These kinds of unexpected missions are “exceptional,” explains Carrera, and that’s why this year has been so peculiar. The normal thing in the IEO fleet is to have a very tight schedule of work around the peninsula and the Canarian archipelago. Some “gray”, but transcendental parcels: Spain’s commitments to the EU for the collection of data for the common fisheries policy: “They are delicate campaigns because they have a lot of economic and social impact; fishermen from Spain and from other countries depend on these data ”. If he Margalef I would not have been watching the arrival of the lava to the sea in front of Puerto Naos, I would have been observing the amount of sardines that we will be able to share with the Portuguese sailors. Before going to La Palma, the Alvariño he was in the Bay of Biscay studying how many anchovy babies are born and how many there will be next year, to be shared with the French.

The good and the bad

In the first scene of the Amenábar series, the characteristic yellow visor of these two twin ships of 46 meters in length. The Alvariño It was a television set for a few days, in exchange for the money paid by the producer (the total budget for the series is 18 million), in a confidential contract that Carrera cannot reveal. “He paid the fees religiously and we all agreed well,” he says. The team of The Fortune it was adapted to the technical stop that the ship had planned in Ferrol. “It was the first campaign of the year that the Liropus was going to be used, so they took advantage of a test dive that we would have done anyway; if they have paid for it on top of that, then better ”, jokes Carrera.

So when the spectators of the series attend the boarding of the ship off the coast of Algeciras, “we were actually moored in the port of Ferrol,” says Captain Álvarez. Although in real life they are no strangers to these confrontations, as when the Gibraltarian patrol boats harassed their crew a few years ago. The fiction, based on a comic by Paco Roca, reinterprets the real story of how a company robatesoros took the spoils of The Mercedes, a gold-laden ship sunk by England.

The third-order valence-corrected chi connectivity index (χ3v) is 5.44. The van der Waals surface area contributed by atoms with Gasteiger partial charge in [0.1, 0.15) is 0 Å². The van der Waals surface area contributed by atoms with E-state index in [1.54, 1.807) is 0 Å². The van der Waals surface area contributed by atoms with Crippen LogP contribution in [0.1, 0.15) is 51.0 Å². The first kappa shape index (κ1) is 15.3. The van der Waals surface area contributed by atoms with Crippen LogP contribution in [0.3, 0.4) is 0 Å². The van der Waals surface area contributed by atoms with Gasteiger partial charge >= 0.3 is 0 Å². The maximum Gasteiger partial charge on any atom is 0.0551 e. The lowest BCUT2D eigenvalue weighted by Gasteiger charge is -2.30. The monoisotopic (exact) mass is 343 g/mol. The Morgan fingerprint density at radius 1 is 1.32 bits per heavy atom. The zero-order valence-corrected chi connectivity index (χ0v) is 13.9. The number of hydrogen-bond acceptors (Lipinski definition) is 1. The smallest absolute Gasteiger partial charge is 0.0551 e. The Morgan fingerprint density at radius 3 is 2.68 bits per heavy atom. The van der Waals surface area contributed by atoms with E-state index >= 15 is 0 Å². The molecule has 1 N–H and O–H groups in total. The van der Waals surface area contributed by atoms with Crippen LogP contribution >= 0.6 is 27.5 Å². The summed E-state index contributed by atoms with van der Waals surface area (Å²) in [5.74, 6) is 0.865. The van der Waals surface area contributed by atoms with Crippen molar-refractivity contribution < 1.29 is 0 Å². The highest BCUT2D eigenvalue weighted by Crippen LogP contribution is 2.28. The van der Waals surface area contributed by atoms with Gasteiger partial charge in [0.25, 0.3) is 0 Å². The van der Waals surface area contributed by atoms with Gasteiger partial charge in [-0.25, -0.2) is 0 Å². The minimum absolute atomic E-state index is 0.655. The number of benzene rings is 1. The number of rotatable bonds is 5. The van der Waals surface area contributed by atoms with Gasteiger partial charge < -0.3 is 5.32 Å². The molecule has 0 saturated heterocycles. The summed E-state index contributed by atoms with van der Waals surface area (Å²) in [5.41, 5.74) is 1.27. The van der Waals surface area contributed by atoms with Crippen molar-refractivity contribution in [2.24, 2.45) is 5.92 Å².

The crew of the 'Ángeles Alvariño' maneuvers with the airship submarine Liropus 2000, with the shark sticker that was put on it during the filming of Amenábar.
The crew of the ‘Ángeles Alvariño’ maneuvers with the airship submarine Liropus 2000, with the shark sticker that was put on it during the filming of Amenábar.IEO

In the series, the Alvariño It is the ship that this company uses (Atlantis, Odyssey in the real story) to steal the sunken coins and a Navy frigate goes to the place where it sank The Fortune (The Mercedes, actually) to search for remains of the wreck, the key to judicially prove the looting. But if we look at the facts there is a very showy script twist, as Álvarez explains: “Actually, they commissioned us to do the Odyssey; It’s not like the one in the movie, that the Navy is going ”. “We went to check if it was true that those were the coordinates and to our surprise, we found many valuable things that they had left, like a gold bowl,” he recalls. That is to say, that Amenábar turns into the bad al Alvariño, the ship that was actually the good, and erase its true role from history. “And there was no trace of skulls, no wood, no ship, just a few cannons stuck in the mud, “adds Álvarez.

The Liropus still maintains the shark-shaped sticker that the film crew placed on the robot to cover the IEO logo. A device that has returned to try their benefits these days. As soon as you arrive at La Palma showed underwater life next to the fajana, buried by volcanic ash. And while the scientific crew received on deck to the Minister of Science, Diana Morant, the geologists they helped with the ROV to recover an anchor that the tanker that supplies water to the banana plantations had lost during a maneuver.

“We are used to doing things on the fly, your plans change and you adapt,” responds naturally the captain of the Ángeles Alvariño, whose name pays homage to the Galician pioneer of oceanography. “Now we are again very uncertain about the people who are having a hard time [en La Palma]. We have the ship all covered in ash, pending the lava in case we have to separate, working uncomfortably on deck with masks. It seems that we have a monotonous plan and something always comes up, “sums up Álvarez.

“The most difficult year?”, Asks Carrera, who this year debuted his duties as fleet manager. “If they had shown me the fine print, I would have rethought it,” he jokes. “It has been a complex year, a year of challenges to which the pandemic and its restrictions are added. But I remember 2011, when my predecessor José Ignacio Díaz, just launched the Margalef, had to take it to El Hierro in record time and with a lot of pressure. Maybe that was more difficult, they told him: ‘The pretty girl just released and you take her to hell’, by the volcano ”. A decade later, a new inferno releases its lava into the Canarian seas and, once again, the yellow visor appears along the coast to watch over it.